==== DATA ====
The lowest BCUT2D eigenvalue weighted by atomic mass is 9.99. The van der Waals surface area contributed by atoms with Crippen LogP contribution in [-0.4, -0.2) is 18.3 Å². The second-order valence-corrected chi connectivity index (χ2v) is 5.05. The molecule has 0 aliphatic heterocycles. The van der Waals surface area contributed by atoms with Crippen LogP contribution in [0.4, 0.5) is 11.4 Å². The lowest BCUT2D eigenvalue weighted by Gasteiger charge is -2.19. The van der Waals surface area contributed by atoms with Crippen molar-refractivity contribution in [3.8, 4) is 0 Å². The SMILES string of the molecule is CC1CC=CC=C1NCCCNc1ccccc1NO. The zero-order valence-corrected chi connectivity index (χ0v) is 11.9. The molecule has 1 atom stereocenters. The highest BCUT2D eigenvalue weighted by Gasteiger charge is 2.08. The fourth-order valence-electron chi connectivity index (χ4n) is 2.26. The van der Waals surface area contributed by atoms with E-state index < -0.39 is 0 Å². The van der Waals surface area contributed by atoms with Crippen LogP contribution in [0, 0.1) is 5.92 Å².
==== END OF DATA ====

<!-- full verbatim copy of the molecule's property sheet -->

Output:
The lowest BCUT2D eigenvalue weighted by atomic mass is 9.99. The van der Waals surface area contributed by atoms with Crippen LogP contribution in [-0.4, -0.2) is 18.3 Å². The second-order valence-corrected chi connectivity index (χ2v) is 5.05. The molecule has 0 aliphatic heterocycles. The van der Waals surface area contributed by atoms with Crippen LogP contribution in [0.4, 0.5) is 11.4 Å². The lowest BCUT2D eigenvalue weighted by Gasteiger charge is -2.19. The van der Waals surface area contributed by atoms with Crippen molar-refractivity contribution in [3.8, 4) is 0 Å². The SMILES string of the molecule is CC1CC=CC=C1NCCCNc1ccccc1NO. The zero-order valence-corrected chi connectivity index (χ0v) is 11.9. The molecule has 1 atom stereocenters. The highest BCUT2D eigenvalue weighted by Gasteiger charge is 2.08. The fourth-order valence-electron chi connectivity index (χ4n) is 2.26. The van der Waals surface area contributed by atoms with E-state index < -0.39 is 0 Å². The van der Waals surface area contributed by atoms with Crippen LogP contribution in [0, 0.1) is 5.92 Å².